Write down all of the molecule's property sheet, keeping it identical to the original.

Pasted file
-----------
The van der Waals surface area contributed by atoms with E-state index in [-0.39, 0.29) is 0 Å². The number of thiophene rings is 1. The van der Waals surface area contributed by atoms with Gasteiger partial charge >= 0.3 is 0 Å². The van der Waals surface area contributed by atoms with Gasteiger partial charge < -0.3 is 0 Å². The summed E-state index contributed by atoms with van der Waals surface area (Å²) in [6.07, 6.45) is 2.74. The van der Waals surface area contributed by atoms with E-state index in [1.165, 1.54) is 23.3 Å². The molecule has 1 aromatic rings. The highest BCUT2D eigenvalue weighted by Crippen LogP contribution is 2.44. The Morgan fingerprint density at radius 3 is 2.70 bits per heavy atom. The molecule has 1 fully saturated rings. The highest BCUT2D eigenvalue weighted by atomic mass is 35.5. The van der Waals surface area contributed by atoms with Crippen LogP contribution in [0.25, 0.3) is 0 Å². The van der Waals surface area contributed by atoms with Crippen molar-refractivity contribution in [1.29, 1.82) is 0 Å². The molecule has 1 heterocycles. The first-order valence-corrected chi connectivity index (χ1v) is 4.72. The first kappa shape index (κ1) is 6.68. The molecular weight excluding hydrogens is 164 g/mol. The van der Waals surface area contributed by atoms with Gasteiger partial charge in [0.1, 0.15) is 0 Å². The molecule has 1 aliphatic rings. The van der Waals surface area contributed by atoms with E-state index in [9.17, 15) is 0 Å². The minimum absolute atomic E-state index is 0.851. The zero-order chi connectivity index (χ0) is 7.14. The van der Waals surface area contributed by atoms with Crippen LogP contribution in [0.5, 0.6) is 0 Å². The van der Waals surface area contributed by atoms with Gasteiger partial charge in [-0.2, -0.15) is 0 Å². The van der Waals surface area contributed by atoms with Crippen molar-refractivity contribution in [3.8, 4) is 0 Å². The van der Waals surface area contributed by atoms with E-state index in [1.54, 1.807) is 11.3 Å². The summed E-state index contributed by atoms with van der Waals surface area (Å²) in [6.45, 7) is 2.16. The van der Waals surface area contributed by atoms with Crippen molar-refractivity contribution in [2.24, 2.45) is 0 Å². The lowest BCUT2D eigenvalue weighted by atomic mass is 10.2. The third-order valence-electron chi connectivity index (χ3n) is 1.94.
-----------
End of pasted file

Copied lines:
The van der Waals surface area contributed by atoms with E-state index in [-0.39, 0.29) is 0 Å². The number of thiophene rings is 1. The van der Waals surface area contributed by atoms with Gasteiger partial charge >= 0.3 is 0 Å². The van der Waals surface area contributed by atoms with Gasteiger partial charge < -0.3 is 0 Å². The summed E-state index contributed by atoms with van der Waals surface area (Å²) in [6.07, 6.45) is 2.74. The van der Waals surface area contributed by atoms with E-state index in [1.165, 1.54) is 23.3 Å². The molecule has 1 aromatic rings. The highest BCUT2D eigenvalue weighted by Crippen LogP contribution is 2.44. The Morgan fingerprint density at radius 3 is 2.70 bits per heavy atom. The molecule has 1 fully saturated rings. The highest BCUT2D eigenvalue weighted by atomic mass is 35.5. The van der Waals surface area contributed by atoms with Crippen LogP contribution in [0.25, 0.3) is 0 Å². The van der Waals surface area contributed by atoms with Crippen molar-refractivity contribution in [1.29, 1.82) is 0 Å². The molecule has 1 heterocycles. The first-order valence-corrected chi connectivity index (χ1v) is 4.72. The first kappa shape index (κ1) is 6.68. The molecular weight excluding hydrogens is 164 g/mol. The van der Waals surface area contributed by atoms with Gasteiger partial charge in [0.1, 0.15) is 0 Å². The molecule has 1 aliphatic rings. The van der Waals surface area contributed by atoms with E-state index in [9.17, 15) is 0 Å². The minimum absolute atomic E-state index is 0.851. The zero-order chi connectivity index (χ0) is 7.14. The van der Waals surface area contributed by atoms with Crippen LogP contribution in [0.5, 0.6) is 0 Å². The van der Waals surface area contributed by atoms with Gasteiger partial charge in [-0.2, -0.15) is 0 Å². The van der Waals surface area contributed by atoms with Crippen molar-refractivity contribution in [3.8, 4) is 0 Å². The van der Waals surface area contributed by atoms with E-state index in [1.54, 1.807) is 11.3 Å². The summed E-state index contributed by atoms with van der Waals surface area (Å²) in [6.45, 7) is 2.16. The van der Waals surface area contributed by atoms with Crippen molar-refractivity contribution in [2.24, 2.45) is 0 Å². The lowest BCUT2D eigenvalue weighted by atomic mass is 10.2. The third-order valence-electron chi connectivity index (χ3n) is 1.94.